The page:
Sherron Watkins, whistleblower, on the truth about Enron
Accounting , Areas of Study , Event Recaps Stories | Feb 09, 2012 | Nicole Gesualdo
Elizabeth Anderson (FCRH ’13) provides this account of Sherron Watkins’ speech at Fordham about uncovering the accounting deceptions that brought Enron down.
As a Jesuit institution, Fordham emphasizes the development of each student’s personal ethics, both in the classroom and outside the campus gates.
Father McShane summarizes this core value in a quote on the university web site: “We believe that students have to be invited to wrestle with the great ethical issues of their time. We want them to be bothered by the realization that they don’t know everything and be bothered by injustice.”
Bringing new perspective to this sense of being “bothered” was Sherron Watkins, a former vice president at the energy corporation Enron. She is the woman who bravely stepped forward in 2001 to report Enron’s serious manipulations of its books — which led to its infamous collapse.
Ms. Watkins visited Rose Hill on February 2 as part of a business ethics speaker series co-sponsored by the Gabelli School of Business and the accounting firm Ernst & Young. Students filled Keating 1st and listened intently as she walked them through the events and decisions that led up to the Enron Corporation’s demise.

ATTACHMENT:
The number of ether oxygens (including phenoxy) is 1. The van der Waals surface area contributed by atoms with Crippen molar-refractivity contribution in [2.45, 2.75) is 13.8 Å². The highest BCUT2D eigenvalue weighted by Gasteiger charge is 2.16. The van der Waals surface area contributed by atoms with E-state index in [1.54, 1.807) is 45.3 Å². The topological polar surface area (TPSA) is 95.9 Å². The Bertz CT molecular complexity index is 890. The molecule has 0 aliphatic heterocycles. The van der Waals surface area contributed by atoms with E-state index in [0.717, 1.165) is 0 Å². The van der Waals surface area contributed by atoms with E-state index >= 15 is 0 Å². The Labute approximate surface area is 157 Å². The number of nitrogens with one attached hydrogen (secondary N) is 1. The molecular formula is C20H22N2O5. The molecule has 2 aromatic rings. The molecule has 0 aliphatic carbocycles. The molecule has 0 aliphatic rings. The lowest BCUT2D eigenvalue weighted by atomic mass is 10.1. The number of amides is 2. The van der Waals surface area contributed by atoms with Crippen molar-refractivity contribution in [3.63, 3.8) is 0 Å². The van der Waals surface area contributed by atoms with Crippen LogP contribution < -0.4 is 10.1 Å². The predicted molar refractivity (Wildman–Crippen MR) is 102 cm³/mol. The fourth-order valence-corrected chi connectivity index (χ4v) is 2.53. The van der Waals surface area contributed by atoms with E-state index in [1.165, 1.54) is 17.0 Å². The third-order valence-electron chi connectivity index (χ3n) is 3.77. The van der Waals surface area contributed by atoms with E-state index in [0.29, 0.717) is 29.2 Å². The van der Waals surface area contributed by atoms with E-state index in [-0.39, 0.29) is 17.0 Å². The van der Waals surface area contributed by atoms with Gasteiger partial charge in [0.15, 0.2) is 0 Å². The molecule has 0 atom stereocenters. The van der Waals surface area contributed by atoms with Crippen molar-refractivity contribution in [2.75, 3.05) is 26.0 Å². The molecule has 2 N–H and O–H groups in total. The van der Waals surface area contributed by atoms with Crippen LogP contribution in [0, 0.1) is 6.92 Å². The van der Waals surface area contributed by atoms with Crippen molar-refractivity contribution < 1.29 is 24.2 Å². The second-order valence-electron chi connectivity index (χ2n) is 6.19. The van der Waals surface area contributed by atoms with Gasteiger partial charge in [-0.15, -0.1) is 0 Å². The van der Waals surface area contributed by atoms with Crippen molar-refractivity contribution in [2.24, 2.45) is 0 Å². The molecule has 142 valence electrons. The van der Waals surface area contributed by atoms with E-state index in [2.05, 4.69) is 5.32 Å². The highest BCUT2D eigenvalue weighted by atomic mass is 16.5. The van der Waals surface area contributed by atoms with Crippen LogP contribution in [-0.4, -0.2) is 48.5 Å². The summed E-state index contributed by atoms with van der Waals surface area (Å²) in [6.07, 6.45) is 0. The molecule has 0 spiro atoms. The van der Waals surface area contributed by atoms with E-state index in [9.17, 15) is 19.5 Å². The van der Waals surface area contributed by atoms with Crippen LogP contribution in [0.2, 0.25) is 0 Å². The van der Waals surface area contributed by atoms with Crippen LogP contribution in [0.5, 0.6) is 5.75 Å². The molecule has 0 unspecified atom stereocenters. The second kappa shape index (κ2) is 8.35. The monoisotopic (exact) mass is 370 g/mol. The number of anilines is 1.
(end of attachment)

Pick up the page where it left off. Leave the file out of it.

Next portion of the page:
Ms. Watkins reflected on the part that she played in Enron’s unprecedented decline and bankruptcy in October 2001. Today, she is publicly recognized as a “whistleblower” — a nickname she earned after voicing her concerns over the company’s financial instability to then-CEO Kenneth Lay. More than 10 years later, she recalled her decision to speak up and the repercussions that followed, including her harassment and demotion by Enron and a public defamation in the press. Despite the difficulties that she faced, the point that Ms. Watkins reiterated throughout her lecture was the importance of holding true to one’s own ethical standards.
After a show of hands indicated that that the majority of the students in the audience were seniors, Ms. Watkins spoke of the ethical challenges that they will most likely face within the first five years of their careers after graduation. She especially cautioned against working for companies where ethical transgressions are almost expected by supervisors, recalling the pressure at Enron to pad expense reports. Ms. Watkins concluded by emphasizing the significant role that ethics plays in one’s career, and the need to safeguard these ethics by speaking up — even if it means taking the risk of becoming a whistleblower.
“Listening to Ms. Watkins share her experience at Enron brought to life the realities of corporate greed and the dangers of unethical behavior in business,” said Sandie Habib (FCRH ’12). “It is inspiring to hear her story and know that one should always try to be as ethical and moral as possible in today’s corporate environment.”
Photographs courtesy of Angela Giovine.